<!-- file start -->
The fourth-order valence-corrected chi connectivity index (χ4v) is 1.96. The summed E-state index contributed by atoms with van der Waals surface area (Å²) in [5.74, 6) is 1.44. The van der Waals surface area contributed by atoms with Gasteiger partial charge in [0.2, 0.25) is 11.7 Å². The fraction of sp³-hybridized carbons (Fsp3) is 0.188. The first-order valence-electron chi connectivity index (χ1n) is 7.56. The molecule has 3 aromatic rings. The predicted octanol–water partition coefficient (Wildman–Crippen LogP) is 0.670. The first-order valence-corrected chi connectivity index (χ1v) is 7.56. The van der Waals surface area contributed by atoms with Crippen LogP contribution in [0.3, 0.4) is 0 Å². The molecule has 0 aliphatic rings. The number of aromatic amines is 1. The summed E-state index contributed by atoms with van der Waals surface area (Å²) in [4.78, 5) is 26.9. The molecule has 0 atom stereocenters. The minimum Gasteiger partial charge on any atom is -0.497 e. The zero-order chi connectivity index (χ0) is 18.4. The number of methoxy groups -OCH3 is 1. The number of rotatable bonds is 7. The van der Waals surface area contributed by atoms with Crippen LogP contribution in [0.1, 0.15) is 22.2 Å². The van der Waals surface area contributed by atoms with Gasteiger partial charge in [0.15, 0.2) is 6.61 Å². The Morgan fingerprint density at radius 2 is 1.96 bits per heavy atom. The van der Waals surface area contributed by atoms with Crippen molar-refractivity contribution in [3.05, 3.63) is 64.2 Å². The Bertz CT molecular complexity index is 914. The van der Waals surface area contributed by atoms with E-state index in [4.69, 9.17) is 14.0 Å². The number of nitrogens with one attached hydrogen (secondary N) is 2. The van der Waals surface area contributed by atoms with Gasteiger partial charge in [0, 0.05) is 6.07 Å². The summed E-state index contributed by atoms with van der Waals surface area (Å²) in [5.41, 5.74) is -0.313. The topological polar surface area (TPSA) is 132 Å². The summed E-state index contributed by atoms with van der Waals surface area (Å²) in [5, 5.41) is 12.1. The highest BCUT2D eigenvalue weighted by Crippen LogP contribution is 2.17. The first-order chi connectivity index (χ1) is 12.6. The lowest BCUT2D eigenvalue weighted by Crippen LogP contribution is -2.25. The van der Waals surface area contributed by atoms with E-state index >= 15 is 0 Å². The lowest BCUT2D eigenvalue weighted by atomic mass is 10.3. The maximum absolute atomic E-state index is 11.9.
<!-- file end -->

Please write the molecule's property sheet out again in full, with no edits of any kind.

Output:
The fourth-order valence-corrected chi connectivity index (χ4v) is 1.96. The summed E-state index contributed by atoms with van der Waals surface area (Å²) in [5.74, 6) is 1.44. The van der Waals surface area contributed by atoms with Gasteiger partial charge in [0.2, 0.25) is 11.7 Å². The fraction of sp³-hybridized carbons (Fsp3) is 0.188. The first-order valence-electron chi connectivity index (χ1n) is 7.56. The molecule has 3 aromatic rings. The predicted octanol–water partition coefficient (Wildman–Crippen LogP) is 0.670. The first-order valence-corrected chi connectivity index (χ1v) is 7.56. The van der Waals surface area contributed by atoms with Crippen LogP contribution in [0.3, 0.4) is 0 Å². The molecule has 0 aliphatic rings. The number of aromatic amines is 1. The summed E-state index contributed by atoms with van der Waals surface area (Å²) in [4.78, 5) is 26.9. The molecule has 0 atom stereocenters. The minimum Gasteiger partial charge on any atom is -0.497 e. The zero-order chi connectivity index (χ0) is 18.4. The number of methoxy groups -OCH3 is 1. The number of rotatable bonds is 7. The van der Waals surface area contributed by atoms with Crippen LogP contribution in [0.1, 0.15) is 22.2 Å². The van der Waals surface area contributed by atoms with Gasteiger partial charge in [0.15, 0.2) is 6.61 Å². The Morgan fingerprint density at radius 2 is 1.96 bits per heavy atom. The van der Waals surface area contributed by atoms with Crippen molar-refractivity contribution in [3.05, 3.63) is 64.2 Å². The Bertz CT molecular complexity index is 914. The van der Waals surface area contributed by atoms with E-state index in [4.69, 9.17) is 14.0 Å². The number of nitrogens with one attached hydrogen (secondary N) is 2. The van der Waals surface area contributed by atoms with Gasteiger partial charge in [0, 0.05) is 6.07 Å². The summed E-state index contributed by atoms with van der Waals surface area (Å²) in [5.41, 5.74) is -0.313. The topological polar surface area (TPSA) is 132 Å². The summed E-state index contributed by atoms with van der Waals surface area (Å²) in [5, 5.41) is 12.1. The highest BCUT2D eigenvalue weighted by Crippen LogP contribution is 2.17. The first-order chi connectivity index (χ1) is 12.6. The lowest BCUT2D eigenvalue weighted by Crippen LogP contribution is -2.25. The van der Waals surface area contributed by atoms with E-state index >= 15 is 0 Å². The lowest BCUT2D eigenvalue weighted by atomic mass is 10.3. The maximum absolute atomic E-state index is 11.9.